Commentary provided by John Packs, Senior Investment Officer, AIG Retirement Services
Weekly Market Performance Snapshot (Week ending January 29, 2021 and Year-to-Date)
- Dow Jones Industrial Average®: -3.3% | -2.0%
- S&P 500® Index: -3.3% | -1.1%
- NASDAQ Composite® Index: -3.5% | +1.4%
- Russell 2000® Index: -4.4% | +5.0%
- 10-year U.S. Treasury note yield: 1.08%
- Down 1 basis point from 1.09% on January 22, 2021
- Up 16 basis points from 0.92% on December 31, 2020
- Best-performing S&P 500 sector this week: Real Estate, -0.2%
- Weakest-performing S&P 500 sector this week: Energy, -6.6%
Past performance is not a guarantee of future results.
January ends with a choppy week
Equity markets were topsy-turvy through the week, ultimately suffering their sharpest losses since October. Concerns about the pace of vaccine distribution and the vaccines’ effectiveness against new virus variants weighed on market sentiment Wednesday and Friday, while price volatility in a handful of stocks made markets jittery.
- Big tech companies reported earnings this week. Apple reported its best quarterly revenue figure ever, topping $110 billion. Tesla fell short of earnings expectations, but still turned in its sixth consecutive quarterly profit, making 2020 its first-ever profitable year. Microsoft also reported strong earnings.
- Despite the good reports, several big tech stocks were flat to negative and the tech-heavy NASDAQ Composite lost 3.5% for the week—an indication that markets may have increasing concern about whether the sector can sustain high valuations after 2020’s price surge.
- Retail traders created a bit of a frenzy around a handful of stocks, including GameStop and AMC Theatres, sending their values soaring in an apparent effort to pressure short sellers (investors who make bets that a stock price will fall). The movement rattled some pockets of the market, and other similar episodes may occur in the future.
- Friday was January’s last trading day. Equities initially carried over some momentum from 2020, but the Dow Jones Industrial Average and S&P 500 Index finished down for the month. The broadening of the market momentum we saw at the end of 2020—lifting small-cap and cyclical stocks—has continued into the beginning of 2021. The small-cap Russell 2000 Index turned in the best January performance among the major indices, rising 5%.
- The 10-year Treasury yield dipped as low as 1% during the week, before closing the week at 1.08%, just a tick below the previous week’s close. After spending much of 2020 at historic lows, the 10-year yield floated mostly in the 1%-1.1% range in January.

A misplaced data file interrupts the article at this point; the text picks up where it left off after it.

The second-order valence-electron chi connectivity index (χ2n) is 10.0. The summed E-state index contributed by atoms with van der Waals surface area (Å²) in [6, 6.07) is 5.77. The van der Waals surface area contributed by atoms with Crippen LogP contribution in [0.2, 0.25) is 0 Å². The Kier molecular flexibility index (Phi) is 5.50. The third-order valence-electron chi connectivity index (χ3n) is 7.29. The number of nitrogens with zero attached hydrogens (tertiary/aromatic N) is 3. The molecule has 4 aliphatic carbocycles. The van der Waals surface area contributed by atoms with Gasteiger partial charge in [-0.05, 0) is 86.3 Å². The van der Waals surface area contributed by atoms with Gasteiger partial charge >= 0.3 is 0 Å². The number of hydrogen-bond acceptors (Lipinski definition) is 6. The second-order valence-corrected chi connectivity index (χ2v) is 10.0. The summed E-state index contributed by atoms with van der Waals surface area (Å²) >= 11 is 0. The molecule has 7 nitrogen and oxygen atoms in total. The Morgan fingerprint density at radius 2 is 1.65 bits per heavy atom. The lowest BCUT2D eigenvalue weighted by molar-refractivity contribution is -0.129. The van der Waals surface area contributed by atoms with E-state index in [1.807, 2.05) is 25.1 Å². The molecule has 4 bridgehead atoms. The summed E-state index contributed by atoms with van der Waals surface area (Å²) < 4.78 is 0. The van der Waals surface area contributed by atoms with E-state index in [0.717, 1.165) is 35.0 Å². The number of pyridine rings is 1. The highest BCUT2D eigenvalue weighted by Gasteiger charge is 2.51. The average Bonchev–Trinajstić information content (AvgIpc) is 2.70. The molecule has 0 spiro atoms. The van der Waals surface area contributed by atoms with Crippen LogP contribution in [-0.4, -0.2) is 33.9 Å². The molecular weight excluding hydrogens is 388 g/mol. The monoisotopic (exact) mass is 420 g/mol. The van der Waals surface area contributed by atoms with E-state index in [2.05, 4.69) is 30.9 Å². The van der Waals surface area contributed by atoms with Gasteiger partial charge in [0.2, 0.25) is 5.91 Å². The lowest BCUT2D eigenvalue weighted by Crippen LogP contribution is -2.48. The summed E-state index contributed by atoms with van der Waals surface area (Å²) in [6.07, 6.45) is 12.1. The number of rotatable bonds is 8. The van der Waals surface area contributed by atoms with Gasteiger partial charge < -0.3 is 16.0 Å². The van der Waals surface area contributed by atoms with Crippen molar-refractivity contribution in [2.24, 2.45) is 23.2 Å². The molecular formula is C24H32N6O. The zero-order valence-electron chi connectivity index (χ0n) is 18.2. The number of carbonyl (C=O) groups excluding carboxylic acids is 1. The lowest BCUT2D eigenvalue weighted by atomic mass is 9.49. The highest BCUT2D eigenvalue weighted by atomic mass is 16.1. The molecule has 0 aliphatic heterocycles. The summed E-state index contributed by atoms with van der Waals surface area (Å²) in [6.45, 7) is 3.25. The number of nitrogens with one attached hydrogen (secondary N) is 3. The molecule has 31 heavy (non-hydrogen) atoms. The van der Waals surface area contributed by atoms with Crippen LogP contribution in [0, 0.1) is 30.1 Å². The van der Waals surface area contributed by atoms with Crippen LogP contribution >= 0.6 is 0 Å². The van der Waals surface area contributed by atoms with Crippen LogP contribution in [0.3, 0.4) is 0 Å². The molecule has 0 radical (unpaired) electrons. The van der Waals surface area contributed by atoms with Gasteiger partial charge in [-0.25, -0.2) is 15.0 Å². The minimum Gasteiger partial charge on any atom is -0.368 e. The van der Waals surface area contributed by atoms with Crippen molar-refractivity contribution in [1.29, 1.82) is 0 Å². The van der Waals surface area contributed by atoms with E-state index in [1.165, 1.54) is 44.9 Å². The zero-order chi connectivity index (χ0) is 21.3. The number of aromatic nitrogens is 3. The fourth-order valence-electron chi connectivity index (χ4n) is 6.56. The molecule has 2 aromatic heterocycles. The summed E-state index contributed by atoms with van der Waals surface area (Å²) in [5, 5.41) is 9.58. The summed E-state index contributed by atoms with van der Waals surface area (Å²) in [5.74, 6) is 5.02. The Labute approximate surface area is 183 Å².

Data shows the U.S. economy grew in Q4 2020, with further growth expected in 2021
The U.S. economy grew at a 4% pace in the fourth quarter of 2020, according to the first reading on GDP released Thursday. Yet the U.S. economy shrank by 3.5% for the full year, and even the fourth quarter wasn’t entirely rosy. Consumer spending fell in November and December, and the economy shed jobs in December, suggesting that the end of the quarter was worse than the beginning, as the virus surged and restrictions on economic activity took hold.
- Early reports for 2021 indicate that the economy is still struggling to overcome the latest impacts of the virus. Weekly new unemployment claims declined to 847,000 from the previous week’s 914,000. In absolute terms, this number is still very large. On a relative basis, the figure is higher than comparable figures in October and November.
- At a Wednesday press conference following the Federal Reserve’s two-day meeting in Washington, Fed Chairman Jerome Powell confirmed that the U.S. economy is currently in a rough patch and reiterated the central bank’s commitment to maintaining monetary support for the foreseeable future: “The economy is a long way from our employment and inflation goals, and it is likely to take some time for substantial further progress to be achieved.”
- Powell also noted that while there may be some upward blips in inflation this year as the economy gets back on track, the Federal Reserve will be patient in its policy decisions: “Expect us to wait and see and not react if we see small, and what we would view as very likely to be transient, effects on inflation.”
- Private sector economists expect the U.S. economy to grow 4%-4.5% in 2021, and the International Monetary Fund expects U.S. growth of 5.1%. However, the big question mark is how quickly vaccines and other measures can get the coronavirus under control. As this week demonstrated, markets are eager for vaccine success, and nervous about any sign that the path to ending the pandemic could be bumpier or longer than anticipated.
Final thoughts for investors
This week’s volatility was a good reminder that it’s important to stay focused on long-term goals. As some assets and sectors decline, others gain. Investors should expect more price volatility in the future, so diversification is paramount. Speak with a financial professional about positioning for a variety of economic and market conditions.